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Gunmen kidnap 32 people from a train station in southern Nigeria

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YAGUA, Nigeria (Reuters) – Gunmen armed with AK-47s have kidnapped more than 30 people from a railway station in Nigeria’s southern state of Edo, the governor’s office said on Sunday.

The attack is the latest example of the growing insecurity that has spilled over into every corner of Africa’s most populous country, challenging the government ahead of presidential elections in February.

Police said in a statement that armed herdsmen attacked Tom Ikeme railway station at 4 p.m. (1500 GMT) while passengers were waiting for the train bound for Warri, an oil hub in neighboring Delta state. The station is located approximately 111 km northeast of the state capital, Benin City, and close to the border with Anambra State.

Police said some people at the center were injured in the attack.

Edo State Information Commissioner Chris Osa Nhakhar said the kidnappers had kidnapped 32 people, though one of them had already escaped.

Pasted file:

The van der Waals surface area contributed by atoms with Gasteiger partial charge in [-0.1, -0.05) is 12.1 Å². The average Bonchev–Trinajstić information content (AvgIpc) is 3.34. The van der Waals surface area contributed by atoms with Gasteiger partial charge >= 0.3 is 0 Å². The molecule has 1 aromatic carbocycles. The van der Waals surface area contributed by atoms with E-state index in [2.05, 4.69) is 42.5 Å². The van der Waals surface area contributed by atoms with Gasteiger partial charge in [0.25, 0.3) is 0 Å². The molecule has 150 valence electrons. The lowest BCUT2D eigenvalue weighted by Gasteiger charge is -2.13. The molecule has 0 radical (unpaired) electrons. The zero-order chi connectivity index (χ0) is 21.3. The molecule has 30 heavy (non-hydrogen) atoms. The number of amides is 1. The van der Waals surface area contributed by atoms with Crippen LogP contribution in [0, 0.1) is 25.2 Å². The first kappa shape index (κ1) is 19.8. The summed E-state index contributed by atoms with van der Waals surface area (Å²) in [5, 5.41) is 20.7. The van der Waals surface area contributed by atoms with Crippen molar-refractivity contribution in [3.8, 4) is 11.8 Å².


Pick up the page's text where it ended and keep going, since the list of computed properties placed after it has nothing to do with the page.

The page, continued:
He pointed out that “security men consisting of the army, police, guard network men, and fishermen are currently intensifying search and rescue operations within a reasonable radius to rescue the kidnapped.” “We are confident that more victims will be rescued in the coming hours,” he added.

The Nigerian Railways has closed the station until further notice and the Federal Ministry of Transport has called the kidnappings “completely barbaric”.

Last month, the Norwegian Refugee Council reopened a train service linking the capital, Abuja, to the northern state of Kaduna, months after gunmen bombed the railways, kidnapping dozens of passengers and killing six people.

The last hostage taken in the March attack was not released until October.

Insecurity is spreading across Nigeria, with Islamist insurgencies in the northeast, banditry in the northwest, separatists in the southeast, and clashes between farmers and herders in the central states.

(TV Alabi report). Additional reporting by Felix Onuah in Abuja and Ghorba Mohamed in Kaduna; Editing by David Holmes

Our Standards: The Thomson Reuters Trust Principles.

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